In the realm of video production and accessibility, subtitling has emerged as an indispensable tool, bridging the gap between content and diverse audiences.

Subtitles allow viewers to comprehend audiovisual content despite language barriers or hearing impairments, ultimately enhancing the overall viewing experience.
In France, almost 1.7 million people are blind or partially sighted, and almost 5.4 million are deaf or hard of hearing, according to Surdi Info Service and the Fédération des aveugles et amblyopes de France. On a worldwide scale, 5% of the world population, ie 430 million, are Deaf or Hard of Hearing , according to the World Health Organization.

Two widely adopted subtitling techniques, Subtitles for the Deaf and Hard of Hearing (SDH) and Closed Captions (CC), play a pivotal role in ensuring inclusive and accessible content.

This article aims to shed light on the difference between SDH and CC, explore their unique features, and highlight several subtitling tools that video professionals can utilize to optimize their subtitling process.

Part 1: Understanding SDH subtitling

SDH, also known as Closed Captions for the Deaf or Hard of Hearing (CCDH), is a specialized form of subtitling designed to accommodate individuals who are deaf or have varying degrees of hearing loss.
These subtitles not only provide a transcription of the spoken dialogue but also include additional information that helps deaf and hard-of-hearing viewers better understand the audio content.

Such supplementary information may encompass : – non-verbal sounds (e.g., [applause], [thunder]), – speaker identification (e.g., [Interviewer], [Narrator]), – ndications of music or sound effects (e.g., [music playing], [door creaking]).

By including these cues, SDH ensures a more immersive experience for those with hearing impairments.

Key features of SDH subtitling

1. Full Dialogue Transcription: SDH encompasses a complete transcription of the dialogue, capturing all spoken words in the video to maintain informational integrity.
2. Additional Contextual Information: Beyond dialogue, SDH provides contextual details about sound effects, music, and speakers, enriching the viewing experience.
3. Speaker Identification: When multiple speakers are present, SDH clearly identifies each speaker, avoiding ambiguity.
4. On-Screen Placement: SDH subtitles are strategically placed on the screen, avoiding overlap with essential visuals and ensuring readability. Examples of elements to avoid: contrasts, animated text, etc

Part 2: Understanding CC

What are Closed Captions (CC)?

Closed Captions, commonly referred to as CC, are textual representations of audio content in videos that aid viewers in understanding dialogue and relevant audio elements. 

Unlike SDH, CC primarily focus on transcribing the spoken dialogue without additional information about sound effects or speaker identification. While designed for accessibility, CC caters to a broader audience, including individuals who may not have hearing impairments but benefit from subtitles in certain situations, such as watching videos in noisy environments or learning a new language.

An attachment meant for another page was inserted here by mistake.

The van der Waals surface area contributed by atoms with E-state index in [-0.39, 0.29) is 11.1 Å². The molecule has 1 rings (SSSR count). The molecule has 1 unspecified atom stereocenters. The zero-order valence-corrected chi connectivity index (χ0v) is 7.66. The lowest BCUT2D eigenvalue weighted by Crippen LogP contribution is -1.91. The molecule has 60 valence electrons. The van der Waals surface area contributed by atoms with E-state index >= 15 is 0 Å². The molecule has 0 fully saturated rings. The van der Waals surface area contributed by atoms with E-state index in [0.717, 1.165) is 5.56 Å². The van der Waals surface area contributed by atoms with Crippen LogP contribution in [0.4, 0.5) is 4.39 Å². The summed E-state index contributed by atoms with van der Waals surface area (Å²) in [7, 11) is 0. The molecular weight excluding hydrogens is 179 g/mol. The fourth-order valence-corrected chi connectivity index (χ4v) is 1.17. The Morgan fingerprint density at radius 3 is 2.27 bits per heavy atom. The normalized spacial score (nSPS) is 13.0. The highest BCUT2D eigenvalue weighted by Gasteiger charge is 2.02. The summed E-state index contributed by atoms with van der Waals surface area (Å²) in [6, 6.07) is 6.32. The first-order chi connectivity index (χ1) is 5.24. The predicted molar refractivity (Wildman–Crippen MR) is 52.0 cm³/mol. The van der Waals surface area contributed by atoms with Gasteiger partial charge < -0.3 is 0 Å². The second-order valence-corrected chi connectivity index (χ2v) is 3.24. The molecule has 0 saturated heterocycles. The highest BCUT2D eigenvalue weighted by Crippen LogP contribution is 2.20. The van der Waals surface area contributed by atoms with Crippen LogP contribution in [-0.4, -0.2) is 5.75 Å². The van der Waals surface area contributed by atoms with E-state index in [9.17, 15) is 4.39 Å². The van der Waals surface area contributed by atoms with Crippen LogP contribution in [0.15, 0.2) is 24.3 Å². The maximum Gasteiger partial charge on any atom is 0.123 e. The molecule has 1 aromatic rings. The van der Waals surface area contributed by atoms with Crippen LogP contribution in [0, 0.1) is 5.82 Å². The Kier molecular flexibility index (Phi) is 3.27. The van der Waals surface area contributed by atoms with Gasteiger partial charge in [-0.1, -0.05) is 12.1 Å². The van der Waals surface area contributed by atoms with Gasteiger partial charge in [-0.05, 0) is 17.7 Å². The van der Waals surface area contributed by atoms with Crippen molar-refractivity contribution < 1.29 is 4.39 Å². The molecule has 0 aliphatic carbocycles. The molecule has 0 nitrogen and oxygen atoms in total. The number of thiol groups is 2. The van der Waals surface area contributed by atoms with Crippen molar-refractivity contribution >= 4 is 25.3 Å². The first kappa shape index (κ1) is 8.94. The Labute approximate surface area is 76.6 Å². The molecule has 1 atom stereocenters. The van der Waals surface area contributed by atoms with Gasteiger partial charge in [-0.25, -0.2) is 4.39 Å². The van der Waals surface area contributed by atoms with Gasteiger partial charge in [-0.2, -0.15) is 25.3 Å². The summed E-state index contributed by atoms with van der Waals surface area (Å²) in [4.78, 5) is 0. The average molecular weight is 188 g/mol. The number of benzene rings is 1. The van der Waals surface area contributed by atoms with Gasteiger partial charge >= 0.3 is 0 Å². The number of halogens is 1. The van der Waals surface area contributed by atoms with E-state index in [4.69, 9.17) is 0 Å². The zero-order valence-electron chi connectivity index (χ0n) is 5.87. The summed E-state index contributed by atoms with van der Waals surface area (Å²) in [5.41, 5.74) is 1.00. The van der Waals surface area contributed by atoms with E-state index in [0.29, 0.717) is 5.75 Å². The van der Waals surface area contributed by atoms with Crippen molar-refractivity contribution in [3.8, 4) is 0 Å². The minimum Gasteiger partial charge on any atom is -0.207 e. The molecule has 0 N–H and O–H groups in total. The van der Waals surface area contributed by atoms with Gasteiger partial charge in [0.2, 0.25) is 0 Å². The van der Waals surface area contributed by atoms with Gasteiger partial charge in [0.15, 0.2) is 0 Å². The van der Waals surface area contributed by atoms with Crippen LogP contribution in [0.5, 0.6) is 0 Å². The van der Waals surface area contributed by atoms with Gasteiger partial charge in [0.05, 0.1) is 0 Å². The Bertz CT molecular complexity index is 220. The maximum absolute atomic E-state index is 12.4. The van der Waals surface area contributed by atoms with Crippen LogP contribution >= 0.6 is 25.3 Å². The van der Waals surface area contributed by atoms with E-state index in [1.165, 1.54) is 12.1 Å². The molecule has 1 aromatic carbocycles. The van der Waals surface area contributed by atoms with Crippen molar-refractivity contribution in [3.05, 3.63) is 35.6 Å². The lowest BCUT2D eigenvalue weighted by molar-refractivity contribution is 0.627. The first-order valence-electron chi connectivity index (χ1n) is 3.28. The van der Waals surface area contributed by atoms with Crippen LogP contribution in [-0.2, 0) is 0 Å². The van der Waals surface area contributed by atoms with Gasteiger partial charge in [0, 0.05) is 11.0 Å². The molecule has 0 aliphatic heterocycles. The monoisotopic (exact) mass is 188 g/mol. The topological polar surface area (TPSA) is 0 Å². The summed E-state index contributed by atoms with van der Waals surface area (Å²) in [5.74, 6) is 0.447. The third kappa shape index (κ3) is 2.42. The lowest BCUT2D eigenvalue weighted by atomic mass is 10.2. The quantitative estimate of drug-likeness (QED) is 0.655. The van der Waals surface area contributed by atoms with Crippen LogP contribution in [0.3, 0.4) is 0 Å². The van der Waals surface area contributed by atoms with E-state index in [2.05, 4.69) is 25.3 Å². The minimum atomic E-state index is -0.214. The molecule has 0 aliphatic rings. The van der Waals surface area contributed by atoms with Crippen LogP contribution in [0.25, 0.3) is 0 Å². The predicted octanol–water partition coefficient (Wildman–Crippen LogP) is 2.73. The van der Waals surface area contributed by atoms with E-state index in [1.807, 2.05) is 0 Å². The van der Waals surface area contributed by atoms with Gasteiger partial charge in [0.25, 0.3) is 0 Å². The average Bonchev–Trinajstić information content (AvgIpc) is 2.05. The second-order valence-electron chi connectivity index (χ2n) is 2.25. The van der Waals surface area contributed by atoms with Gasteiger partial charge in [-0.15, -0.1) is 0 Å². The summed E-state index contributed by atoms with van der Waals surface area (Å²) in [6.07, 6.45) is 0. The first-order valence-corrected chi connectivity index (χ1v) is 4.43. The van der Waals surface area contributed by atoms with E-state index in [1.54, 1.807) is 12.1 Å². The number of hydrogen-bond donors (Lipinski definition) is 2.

Closed Captions are commonly used on TV, web video platform, social networks.

Key Features of CC:

1. Dialogue Transcription: CC provides a word-for-word transcription of spoken dialogue to ensure clarity and comprehension.
2. General Accessibility: CC aims to be universally accessible, benefiting not only individuals with hearing impairments but also a broader audience.
3. On-Screen Placement: Similar to SDH, CC subtitles are strategically positioned for optimal readability and minimal interference with essential visuals.

Example CC Subtitling Tool: EoleCC is a versatile subtitling tool that allows video professionals to create closed captions efficiently. It offers collaborative features, making it easy to involve a team in the subtitling process. Additionally, EoleCC supports various file formats and integrations with popular video platforms like YouTube.

Conclusion: Elevating Video Accessibility through Subtitling

In conclusion, both SDH and CC play crucial roles in making video content accessible and inclusive. SDH caters specifically to individuals with hearing impairments, providing additional information beyond dialogue, while CC offers a broader reach, assisting various viewers in understanding the video’s spoken content.

As video professionals, understanding the difference between these subtitling techniques enables us to deliver content that engages and resonates with diverse audiences, fostering an inclusive viewing experience for all.

By utilizing powerful subtitling tools like EoleCC, video professionals can ensure that their content reaches a wider audience and makes a positive impact on viewers worldwide.


Subtitle your content > create your free trial account on EoleCC